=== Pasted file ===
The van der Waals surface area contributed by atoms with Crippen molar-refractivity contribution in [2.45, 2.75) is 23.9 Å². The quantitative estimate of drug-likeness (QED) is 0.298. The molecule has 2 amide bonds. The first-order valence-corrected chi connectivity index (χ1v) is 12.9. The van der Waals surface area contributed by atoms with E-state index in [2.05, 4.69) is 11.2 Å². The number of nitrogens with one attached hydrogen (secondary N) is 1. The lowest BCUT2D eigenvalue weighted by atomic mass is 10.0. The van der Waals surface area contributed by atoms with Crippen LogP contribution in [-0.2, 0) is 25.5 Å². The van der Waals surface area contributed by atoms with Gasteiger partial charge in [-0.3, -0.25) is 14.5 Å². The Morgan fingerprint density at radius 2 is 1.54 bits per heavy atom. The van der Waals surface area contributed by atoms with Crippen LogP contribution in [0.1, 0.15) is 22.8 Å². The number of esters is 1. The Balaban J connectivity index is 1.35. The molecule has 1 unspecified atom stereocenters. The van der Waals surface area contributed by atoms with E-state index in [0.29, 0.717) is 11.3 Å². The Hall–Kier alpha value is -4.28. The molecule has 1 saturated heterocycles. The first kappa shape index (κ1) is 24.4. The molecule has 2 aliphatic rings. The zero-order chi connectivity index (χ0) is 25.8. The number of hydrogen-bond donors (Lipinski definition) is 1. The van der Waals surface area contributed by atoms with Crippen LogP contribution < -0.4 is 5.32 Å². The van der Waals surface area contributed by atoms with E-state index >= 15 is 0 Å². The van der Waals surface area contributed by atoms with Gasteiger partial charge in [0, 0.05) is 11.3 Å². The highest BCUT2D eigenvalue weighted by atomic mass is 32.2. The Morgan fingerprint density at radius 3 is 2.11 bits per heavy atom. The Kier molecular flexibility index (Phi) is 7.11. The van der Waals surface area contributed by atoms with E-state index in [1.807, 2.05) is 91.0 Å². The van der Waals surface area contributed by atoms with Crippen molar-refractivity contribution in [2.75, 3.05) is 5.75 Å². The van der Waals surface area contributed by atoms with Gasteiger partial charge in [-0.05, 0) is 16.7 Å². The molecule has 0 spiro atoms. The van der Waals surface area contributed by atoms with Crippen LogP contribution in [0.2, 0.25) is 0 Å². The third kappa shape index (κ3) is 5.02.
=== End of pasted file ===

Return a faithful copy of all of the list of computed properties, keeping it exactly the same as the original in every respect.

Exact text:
The van der Waals surface area contributed by atoms with Crippen molar-refractivity contribution in [2.45, 2.75) is 23.9 Å². The quantitative estimate of drug-likeness (QED) is 0.298. The molecule has 2 amide bonds. The first-order valence-corrected chi connectivity index (χ1v) is 12.9. The van der Waals surface area contributed by atoms with E-state index in [2.05, 4.69) is 11.2 Å². The number of nitrogens with one attached hydrogen (secondary N) is 1. The lowest BCUT2D eigenvalue weighted by atomic mass is 10.0. The van der Waals surface area contributed by atoms with Crippen LogP contribution in [-0.2, 0) is 25.5 Å². The van der Waals surface area contributed by atoms with Gasteiger partial charge in [-0.3, -0.25) is 14.5 Å². The Morgan fingerprint density at radius 2 is 1.54 bits per heavy atom. The van der Waals surface area contributed by atoms with Crippen LogP contribution in [0.1, 0.15) is 22.8 Å². The number of esters is 1. The Balaban J connectivity index is 1.35. The molecule has 1 unspecified atom stereocenters. The van der Waals surface area contributed by atoms with E-state index in [0.29, 0.717) is 11.3 Å². The Hall–Kier alpha value is -4.28. The molecule has 1 saturated heterocycles. The first kappa shape index (κ1) is 24.4. The molecule has 2 aliphatic rings. The zero-order chi connectivity index (χ0) is 25.8. The number of hydrogen-bond donors (Lipinski definition) is 1. The van der Waals surface area contributed by atoms with Crippen LogP contribution < -0.4 is 5.32 Å². The van der Waals surface area contributed by atoms with E-state index >= 15 is 0 Å². The van der Waals surface area contributed by atoms with Gasteiger partial charge in [0, 0.05) is 11.3 Å². The highest BCUT2D eigenvalue weighted by atomic mass is 32.2. The Morgan fingerprint density at radius 3 is 2.11 bits per heavy atom. The Kier molecular flexibility index (Phi) is 7.11. The van der Waals surface area contributed by atoms with E-state index in [1.807, 2.05) is 91.0 Å². The van der Waals surface area contributed by atoms with Crippen molar-refractivity contribution in [2.75, 3.05) is 5.75 Å². The van der Waals surface area contributed by atoms with Gasteiger partial charge in [-0.05, 0) is 16.7 Å². The molecule has 0 spiro atoms. The van der Waals surface area contributed by atoms with Crippen LogP contribution in [0.2, 0.25) is 0 Å². The third kappa shape index (κ3) is 5.02.